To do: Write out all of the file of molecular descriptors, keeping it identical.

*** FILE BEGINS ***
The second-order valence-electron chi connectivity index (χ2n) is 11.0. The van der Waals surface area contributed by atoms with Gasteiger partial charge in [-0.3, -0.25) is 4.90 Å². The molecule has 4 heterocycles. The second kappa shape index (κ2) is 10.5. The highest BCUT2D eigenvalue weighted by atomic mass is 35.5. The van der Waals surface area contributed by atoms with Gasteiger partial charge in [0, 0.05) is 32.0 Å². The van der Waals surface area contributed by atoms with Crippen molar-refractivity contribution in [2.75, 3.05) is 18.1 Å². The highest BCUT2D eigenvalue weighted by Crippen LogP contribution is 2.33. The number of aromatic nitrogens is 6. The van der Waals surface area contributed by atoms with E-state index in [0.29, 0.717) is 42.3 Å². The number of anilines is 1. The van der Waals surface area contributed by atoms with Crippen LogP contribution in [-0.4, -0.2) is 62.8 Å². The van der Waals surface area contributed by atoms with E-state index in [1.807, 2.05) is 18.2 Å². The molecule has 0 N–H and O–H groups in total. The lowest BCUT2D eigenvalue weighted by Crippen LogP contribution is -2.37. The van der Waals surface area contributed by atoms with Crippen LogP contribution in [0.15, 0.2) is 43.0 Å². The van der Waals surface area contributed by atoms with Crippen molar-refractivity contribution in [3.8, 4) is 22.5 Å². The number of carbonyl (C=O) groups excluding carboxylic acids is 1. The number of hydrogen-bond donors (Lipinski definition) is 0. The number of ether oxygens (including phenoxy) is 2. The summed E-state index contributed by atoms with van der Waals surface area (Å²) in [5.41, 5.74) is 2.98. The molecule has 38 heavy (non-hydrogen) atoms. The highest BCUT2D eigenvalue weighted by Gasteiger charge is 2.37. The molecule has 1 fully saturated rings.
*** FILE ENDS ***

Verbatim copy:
The second-order valence-electron chi connectivity index (χ2n) is 11.0. The van der Waals surface area contributed by atoms with Gasteiger partial charge in [-0.3, -0.25) is 4.90 Å². The molecule has 4 heterocycles. The second kappa shape index (κ2) is 10.5. The highest BCUT2D eigenvalue weighted by atomic mass is 35.5. The van der Waals surface area contributed by atoms with Gasteiger partial charge in [0, 0.05) is 32.0 Å². The van der Waals surface area contributed by atoms with Crippen molar-refractivity contribution in [2.75, 3.05) is 18.1 Å². The highest BCUT2D eigenvalue weighted by Crippen LogP contribution is 2.33. The number of aromatic nitrogens is 6. The van der Waals surface area contributed by atoms with E-state index in [0.29, 0.717) is 42.3 Å². The number of anilines is 1. The van der Waals surface area contributed by atoms with Crippen LogP contribution in [-0.4, -0.2) is 62.8 Å². The van der Waals surface area contributed by atoms with E-state index in [1.807, 2.05) is 18.2 Å². The molecule has 0 N–H and O–H groups in total. The lowest BCUT2D eigenvalue weighted by Crippen LogP contribution is -2.37. The van der Waals surface area contributed by atoms with Crippen LogP contribution in [0.15, 0.2) is 43.0 Å². The van der Waals surface area contributed by atoms with Crippen molar-refractivity contribution in [3.8, 4) is 22.5 Å². The number of carbonyl (C=O) groups excluding carboxylic acids is 1. The number of hydrogen-bond donors (Lipinski definition) is 0. The number of ether oxygens (including phenoxy) is 2. The summed E-state index contributed by atoms with van der Waals surface area (Å²) in [5.41, 5.74) is 2.98. The molecule has 38 heavy (non-hydrogen) atoms. The highest BCUT2D eigenvalue weighted by Gasteiger charge is 2.37. The molecule has 1 fully saturated rings.